Launch pad
A launch pad is the area and facilities where rockets or spacecraft lift off. A spaceport
A spaceport or cosmodrome is a site for launching spacecraft, by analogy with seaport for ships or airport for aircraft. The word spaceport, and even more so cosmodrome, has traditionally been used for sites capable of launching spacecraft into orbit around Earth or on interplanetary trajectories...

 (or rocket launch site) can contain one or many launch pads. A typical launch pad consists of the service and umbilical structures. The service structure provides an access platform to inspect the launch vehicle prior to launch. Most service structures can be moved or rotated to a safe distance. The umbilical structure has propellent loading, gas, power, and communication links to the launch vehicle. The launch vehicle sits atop of the launch platform, which has the flame deflection structure to withstand the intense heat and load generated by rocket engines during liftoff.

Most cryogenic launch vehicles need to be continuously topped off as scheduled liftoff approaches. This is particularly necessary as various holds are placed on the liftoff and then removed as support personnel correct problems or verify they are not serious. Without the ability to top off the launch vehicle, the launch would have to be scrubbed when problems slowed down the countdown
A countdown is a sequence of counting backward to indicate the seconds, days, or other time units remaining before an event occurs or a deadline expires. Typical events for which a countdown is used include the launch of a rocket or spacecraft, the detonation of a bomb, the start of a race, and the...

. Gantries are commonly designed and constructed on launch pads to meet these types of servicing requirements both during launch and in the preparation period leading up to it.

Most rocket
A rocket is a missile, spacecraft, aircraft or other vehicle which obtains thrust from a rocket engine. In all rockets, the exhaust is formed entirely from propellants carried within the rocket before use. Rocket engines work by action and reaction...

s need stable support for a few seconds after ignition while the engines ramp up and stabilize at full thrust
Thrust is a reaction force described quantitatively by Newton's second and third laws. When a system expels or accelerates mass in one direction the accelerated mass will cause a force of equal magnitude but opposite direction on that system....

. This stability requirement is commonly met by the use of explosive bolts to connect the launch vehicle to the pad. When the vehicle is stable and ready to fly the bolts explode, severing the vehicle's ties to the launch pad and structures on the ground.

Transport of rockets to the pad

There are several different types of launch site, determined by the means by which the rocket gets to the pad.
  • The first large rocket, the V-2
    V-2 rocket
    The V-2 rocket , technical name Aggregat-4 , was a ballistic missile that was developed at the beginning of the Second World War in Germany, specifically targeted at London and later Antwerp. The liquid-propellant rocket was the world's first long-range combat-ballistic missile and first known...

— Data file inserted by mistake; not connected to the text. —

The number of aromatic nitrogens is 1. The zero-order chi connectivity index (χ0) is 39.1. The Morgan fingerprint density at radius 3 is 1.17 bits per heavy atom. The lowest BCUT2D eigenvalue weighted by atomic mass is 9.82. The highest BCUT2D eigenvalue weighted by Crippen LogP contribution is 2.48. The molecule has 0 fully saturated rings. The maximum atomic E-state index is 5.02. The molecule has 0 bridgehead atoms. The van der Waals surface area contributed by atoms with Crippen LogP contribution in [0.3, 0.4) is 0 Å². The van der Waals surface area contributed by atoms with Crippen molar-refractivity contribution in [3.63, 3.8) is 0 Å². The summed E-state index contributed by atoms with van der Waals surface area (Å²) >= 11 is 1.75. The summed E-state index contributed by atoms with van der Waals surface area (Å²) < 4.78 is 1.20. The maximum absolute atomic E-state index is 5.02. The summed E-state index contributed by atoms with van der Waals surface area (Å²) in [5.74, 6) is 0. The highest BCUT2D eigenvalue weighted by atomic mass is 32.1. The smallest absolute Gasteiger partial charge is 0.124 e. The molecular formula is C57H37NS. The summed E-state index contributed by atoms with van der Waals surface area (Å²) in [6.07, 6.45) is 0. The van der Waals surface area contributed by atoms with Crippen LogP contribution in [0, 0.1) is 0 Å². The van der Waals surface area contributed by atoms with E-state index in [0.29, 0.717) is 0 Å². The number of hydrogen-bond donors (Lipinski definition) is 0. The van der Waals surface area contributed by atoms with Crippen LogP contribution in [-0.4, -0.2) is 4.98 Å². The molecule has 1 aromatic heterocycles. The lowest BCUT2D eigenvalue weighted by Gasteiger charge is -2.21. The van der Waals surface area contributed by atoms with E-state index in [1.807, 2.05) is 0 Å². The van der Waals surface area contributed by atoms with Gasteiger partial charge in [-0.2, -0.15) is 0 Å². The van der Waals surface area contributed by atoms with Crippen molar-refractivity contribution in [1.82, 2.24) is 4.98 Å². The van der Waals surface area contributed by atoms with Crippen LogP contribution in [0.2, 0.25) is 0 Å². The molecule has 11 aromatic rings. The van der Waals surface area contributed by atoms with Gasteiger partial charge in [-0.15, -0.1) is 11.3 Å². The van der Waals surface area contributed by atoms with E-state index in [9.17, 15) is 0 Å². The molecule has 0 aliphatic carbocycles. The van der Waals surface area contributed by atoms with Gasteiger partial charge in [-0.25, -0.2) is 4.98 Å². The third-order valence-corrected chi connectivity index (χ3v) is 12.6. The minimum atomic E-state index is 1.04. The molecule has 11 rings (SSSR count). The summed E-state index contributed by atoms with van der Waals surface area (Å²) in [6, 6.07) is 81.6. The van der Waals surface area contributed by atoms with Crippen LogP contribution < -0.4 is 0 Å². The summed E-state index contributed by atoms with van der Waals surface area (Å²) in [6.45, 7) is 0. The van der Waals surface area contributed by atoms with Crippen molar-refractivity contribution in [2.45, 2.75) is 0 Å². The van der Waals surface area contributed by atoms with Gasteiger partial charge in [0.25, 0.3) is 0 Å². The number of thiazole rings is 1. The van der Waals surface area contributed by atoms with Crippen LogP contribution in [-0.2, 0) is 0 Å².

, travelled horizontally with its tail forward to the launch site at Peenemünde
    The Peenemünde Army Research Center was founded in 1937 as one of five military proving grounds under the Army Weapons Office ....

    . This is the most common method of transport to the pad and was used for all large Soviet rockets, even Buran.
  • In a similar manner, at the Soviet launch site near Volgograd
    Volgograd , formerly called Tsaritsyn and Stalingrad is an important industrial city and the administrative center of Volgograd Oblast, Russia. It is long, north to south, situated on the western bank of the Volga River...

    , a silo used to launch test rockets would have its top opened and a second stage and payload would be driven in horizontally and tilted on top of a first stage already in the silo, the nose cone and some of the second stage remaining visible above ground. Hence no surface pad is used; Russian silos are reusable. This method was only used for the Cosmos series of small satellite launching vehicles.
  • Like the Saturn V
    Saturn V
    The Saturn V was an American human-rated expendable rocket used by NASA's Apollo and Skylab programs from 1967 until 1973. A multistage liquid-fueled launch vehicle, NASA launched 13 Saturn Vs from the Kennedy Space Center, Florida with no loss of crew or payload...

     and Saturn IB
    Saturn IB
    The Saturn IB was an American launch vehicle commissioned by the National Aeronautics and Space Administration for use in the Apollo program...

     rockets launched from Launch Complex 39 at the Kennedy Space Center
    Kennedy Space Center
    The John F. Kennedy Space Center is the NASA installation that has been the launch site for every United States human space flight since 1968. Although such flights are currently on hiatus, KSC continues to manage and operate unmanned rocket launch facilities for America's civilian space program...

     in the past, the Space Shuttle
    Space Shuttle
    The Space Shuttle was a manned orbital rocket and spacecraft system operated by NASA on 135 missions from 1981 to 2011. The system combined rocket launch, orbital spacecraft, and re-entry spaceplane with modular add-ons...

     vehicles are first assembled vertically in the Vehicle Assembly Building
    Vehicle Assembly Building
    The Vehicle Assembly Building, or VAB, at NASA's Kennedy Space Center was used to assemble and house American manned launch vehicles from 1968-2011. It is the fourth largest building in the world by volume...

     on a Mobile Launcher Platform
    Mobile Launcher Platform
    The Mobile Launcher Platform or MLP is one of three two-story structures used by NASA to support the Space Shuttle stack during its transportation from the Vehicle Assembly Building to Launch Pad 39-A at the Kennedy Space Center as well as serve as the vehicle's launch platform...

     (MLP). The assembled shuttle and MLP ride on top of a Crawler-Transporter
    The crawler-transporters are a pair of tracked vehicles used to transport spacecraft from NASA's Vehicle Assembly Building along the Crawlerway to Launch Complex 39. They were originally used to transport the Saturn IB and Saturn V rockets during the Apollo, Skylab and Apollo–Soyuz programs....